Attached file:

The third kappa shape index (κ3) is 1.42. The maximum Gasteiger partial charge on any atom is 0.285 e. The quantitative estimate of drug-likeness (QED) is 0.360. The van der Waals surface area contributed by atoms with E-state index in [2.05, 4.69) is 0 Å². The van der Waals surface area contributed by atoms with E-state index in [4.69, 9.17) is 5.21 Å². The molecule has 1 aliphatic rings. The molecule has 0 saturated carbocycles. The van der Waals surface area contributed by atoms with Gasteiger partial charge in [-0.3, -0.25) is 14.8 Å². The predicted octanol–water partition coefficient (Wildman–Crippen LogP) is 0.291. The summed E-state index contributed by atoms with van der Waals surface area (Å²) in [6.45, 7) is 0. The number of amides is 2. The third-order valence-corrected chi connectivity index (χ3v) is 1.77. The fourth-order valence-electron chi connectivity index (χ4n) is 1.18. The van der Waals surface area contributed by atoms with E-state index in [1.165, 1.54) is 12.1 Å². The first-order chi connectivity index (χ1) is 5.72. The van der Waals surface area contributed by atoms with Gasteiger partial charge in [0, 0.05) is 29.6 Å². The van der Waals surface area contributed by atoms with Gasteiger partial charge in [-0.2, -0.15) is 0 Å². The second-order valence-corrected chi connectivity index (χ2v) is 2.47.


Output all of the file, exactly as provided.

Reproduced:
The third kappa shape index (κ3) is 1.42. The maximum Gasteiger partial charge on any atom is 0.285 e. The quantitative estimate of drug-likeness (QED) is 0.360. The van der Waals surface area contributed by atoms with E-state index in [2.05, 4.69) is 0 Å². The van der Waals surface area contributed by atoms with E-state index in [4.69, 9.17) is 5.21 Å². The molecule has 1 aliphatic rings. The molecule has 0 saturated carbocycles. The van der Waals surface area contributed by atoms with Gasteiger partial charge in [-0.3, -0.25) is 14.8 Å². The predicted octanol–water partition coefficient (Wildman–Crippen LogP) is 0.291. The summed E-state index contributed by atoms with van der Waals surface area (Å²) in [6.45, 7) is 0. The number of amides is 2. The third-order valence-corrected chi connectivity index (χ3v) is 1.77. The fourth-order valence-electron chi connectivity index (χ4n) is 1.18. The van der Waals surface area contributed by atoms with E-state index in [1.165, 1.54) is 12.1 Å². The first-order chi connectivity index (χ1) is 5.72. The van der Waals surface area contributed by atoms with Gasteiger partial charge in [0, 0.05) is 29.6 Å². The van der Waals surface area contributed by atoms with Gasteiger partial charge in [-0.2, -0.15) is 0 Å². The second-order valence-corrected chi connectivity index (χ2v) is 2.47.